Kind of like Toxic
Avenger by way of Trash
Humpers, Jim Muro's Street
Trash (1987) lives up to its title. Stinky derelicts start
buying booze called Tenafly Viper at Ed's liquor store for a buck a bottle and
unleash the cheapo, gross-out special effects. Not only a revoltingly hilarious
indulgence in politically incorrect bad taste, the movie also reflects, not
unlike Bret Easton Ellis's American
Psycho, the contempt for poverty so popular during the Greed is Good
One of Boston's most vital and exciting film events, the Roxbury International Film Festival,
now in its 13th year, begins tonight with Davey Frankel and Rasselas Lakew's The Athlete (2009), a
biopic mixing dramatization and documentary about Abebe Bikila, the first black
African to win an Olympic gold medal in the men's marathon - which he ran
barefoot, no less.
Two years ago Lee Daniels's Precious
(2009), an adaptation of the novel Push by
Sapphire, confronted viewers with its hardscrabble, intense story about an
unwed teenage mother beset by inner-city and family turmoil. It defied the odds
and became an Oscar-winning commercial hit (Best Supporting Actress for Mo'Nique;
Best Adapted Screenplay for Daniels).
Darren Aronofsky's The Wrestler
(2008) introduced many moviegoers to the sweaty, bloody, brutal world of
professional wrestling on the fringes of the WWE. Robert Greene shows us more
of this subculture in his documentary Fake
It So Real, in which he explores with cinema-vérité
intensity the dedicated gladiators of the Millennium Wrestling Federation of
Lincolnton, North Carolina.
Less graphic but perhaps more disturbing than
Kubrick's A Clockwork Orange is his Doctor
Strangelove Or: How I Learned To Stop Worrying And Love The Bomb
(1964). It might be the funniest doomsday movie
ever made, and certainly has the funniest character names, like Merkin Muffley
and the Kissinger-esque nuclear scientist of the title, two of the three roles
played by the great Peter Sellers.
Night of the Creeps (1986)
Those who have passed by the Fourth Wall Project gallery
recently will have noticed that the place has been overrun by the Vitamin Water
people. Together with Coolidge @fter Midnite, they have scheduled a month-long
series of events including tonight's free screenings of two visceral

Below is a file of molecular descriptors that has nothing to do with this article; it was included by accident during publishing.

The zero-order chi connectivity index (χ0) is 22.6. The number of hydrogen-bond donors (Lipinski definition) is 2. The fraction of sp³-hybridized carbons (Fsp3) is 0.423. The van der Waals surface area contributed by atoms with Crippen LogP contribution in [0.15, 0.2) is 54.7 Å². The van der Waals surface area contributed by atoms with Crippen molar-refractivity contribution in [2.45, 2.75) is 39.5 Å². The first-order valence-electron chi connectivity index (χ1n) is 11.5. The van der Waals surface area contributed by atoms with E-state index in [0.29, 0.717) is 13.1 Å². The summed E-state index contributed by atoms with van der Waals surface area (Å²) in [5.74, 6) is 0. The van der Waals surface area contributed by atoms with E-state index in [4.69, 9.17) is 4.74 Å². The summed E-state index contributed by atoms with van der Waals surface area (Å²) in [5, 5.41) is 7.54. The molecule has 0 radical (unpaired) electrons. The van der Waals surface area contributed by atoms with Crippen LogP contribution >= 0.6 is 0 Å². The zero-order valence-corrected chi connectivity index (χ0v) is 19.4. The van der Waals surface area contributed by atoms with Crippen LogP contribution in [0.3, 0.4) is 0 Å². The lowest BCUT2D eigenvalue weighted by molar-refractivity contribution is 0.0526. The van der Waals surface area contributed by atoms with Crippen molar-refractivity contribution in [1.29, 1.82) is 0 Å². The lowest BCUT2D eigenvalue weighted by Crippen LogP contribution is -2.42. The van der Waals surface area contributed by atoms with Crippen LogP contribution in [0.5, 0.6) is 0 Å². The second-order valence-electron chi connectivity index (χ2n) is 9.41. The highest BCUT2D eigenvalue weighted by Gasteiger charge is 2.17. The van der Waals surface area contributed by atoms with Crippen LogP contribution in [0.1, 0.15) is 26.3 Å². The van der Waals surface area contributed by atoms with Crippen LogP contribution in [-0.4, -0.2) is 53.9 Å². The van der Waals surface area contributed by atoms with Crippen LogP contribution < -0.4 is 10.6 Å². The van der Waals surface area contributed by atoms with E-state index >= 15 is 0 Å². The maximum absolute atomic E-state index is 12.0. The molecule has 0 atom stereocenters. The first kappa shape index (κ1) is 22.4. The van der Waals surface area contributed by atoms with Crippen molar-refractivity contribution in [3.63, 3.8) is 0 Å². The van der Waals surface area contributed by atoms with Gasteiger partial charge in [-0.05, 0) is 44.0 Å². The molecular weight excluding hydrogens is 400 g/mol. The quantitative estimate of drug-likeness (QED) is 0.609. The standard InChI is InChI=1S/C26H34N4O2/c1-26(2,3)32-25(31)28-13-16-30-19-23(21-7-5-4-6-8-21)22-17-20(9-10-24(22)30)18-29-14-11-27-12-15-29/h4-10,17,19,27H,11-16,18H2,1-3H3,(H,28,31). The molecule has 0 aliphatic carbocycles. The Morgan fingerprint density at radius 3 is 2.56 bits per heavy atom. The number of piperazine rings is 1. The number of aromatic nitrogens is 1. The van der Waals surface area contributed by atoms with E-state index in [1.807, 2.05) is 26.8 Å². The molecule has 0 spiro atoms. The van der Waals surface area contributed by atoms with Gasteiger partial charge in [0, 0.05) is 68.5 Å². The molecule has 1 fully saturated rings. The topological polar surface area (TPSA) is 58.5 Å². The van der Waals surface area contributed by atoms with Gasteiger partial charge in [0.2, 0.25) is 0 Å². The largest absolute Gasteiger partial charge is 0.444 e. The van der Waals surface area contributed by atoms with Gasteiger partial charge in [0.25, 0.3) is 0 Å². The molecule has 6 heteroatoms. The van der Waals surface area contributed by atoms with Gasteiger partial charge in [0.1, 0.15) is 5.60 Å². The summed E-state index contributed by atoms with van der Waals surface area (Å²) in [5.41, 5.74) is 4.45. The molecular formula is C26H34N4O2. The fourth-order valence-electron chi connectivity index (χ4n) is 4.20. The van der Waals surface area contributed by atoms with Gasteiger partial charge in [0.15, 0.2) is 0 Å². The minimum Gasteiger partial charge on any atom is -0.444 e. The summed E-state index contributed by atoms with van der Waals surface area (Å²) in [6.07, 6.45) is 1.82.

masterpieces by film school reject Fred Dekker.
Nobody had as much fun with human folly as Stanley
Kubrick, and two of his satiric masterpieces screen this week at the Somerville
Theatre. His X-rated adaptation of Anthony Burgess's A
Clockwork Orange (1971) still shocks
today. In a hilariously awful dystopia the only sympathetic character is
Malcolm McDowell's sociopathic delinquent, perhaps because he croons "Singin'
in the Rain" and listens to Beethoven's Ninth Symphony while engaging in his
The Barefoot Contessa (1954)
Joseph L. Mankiewicz's All
About Eve (1950) is included in just about everyone's top 10
best Hollywood movies list, and the line "Fasten your seatbelts. Its going to
be a bumpy night" comes in at #9 in the AFI's list of greatest movie quotes.
But that film is just one of the nearly two dozen Mankiewicz turned out in his
richly varied, remarkable career.
short life - she died at age 29 in 1990 as a result of her multiple addictions
- was as tormented and astonishing as her three plays. They are uncompromising
accounts of the desperate, defiled lives of the poor in the housing project in
Bradford, England, where she grew up, including The
which is also the title of Clio Barnard's 2010 biographical film about her.
Nino Rota's famous theme for Fellini's 8-1/2
Imagine Hitchcock's Psycho or
Scorsese's Taxi Driver without the lacerating, haunting music - or The
Godfather films and Fellini's 8-1/2 without
the lush scores of Nino Rota. Still masterpieces, just . . . not
the same. The music without the movies, however, is well worth a listen as is
demonstrated in the program Music For Movies: A
Celebration Of Bernard Herrmann And Nino Rota at the
Brattle, which is also currently running a series of each composers' films in
honor of their centennials.
Superman II (1980)
Remember Terence Stamp as General Zod in Superman
(1980)? He might prefer to forget it himself, and you might not want to see the
whole film in order to catch his performance, but it's all there in the trailer
featured in this year's Trailer
just one of many in this annual collection of trashy coming attractions at the
Does a penthouse apartment in a skyscraper give you a
better perspective on the ills of the society down below? In his documentary High Rise, director Gabriel Mascaro interviews
the inhabitants of posh spots in the Brazilian cities of Rio de Janeiro and
Recife and asks them tough questions about injustice, insecurity, the future,
and the availability of parking.
The Sleeping Beauty
Always a must-see cinema event, The
Boston French Film Festival at the MFA opens with laughs this year as it
screens Philippe Le Guay's The Women on the Sixth Floor
(2010; July 7 @ 7:30 pm; July 9 @ 5:40 pm), a comedy about a bevy of Spanish
housekeepers who turn a staid bourgeois family upside down.
"You talkin' to
me?" has to be the most repeated movie quote of all time, although "Make my
day" and "We're not in Kansas anymore" might be close seconds. Actually, those
last two might also fit comfortably in Martin Scorsese's masterpiece Taxi Driver (1976), screening all week in a newly
restored version at the Brattle.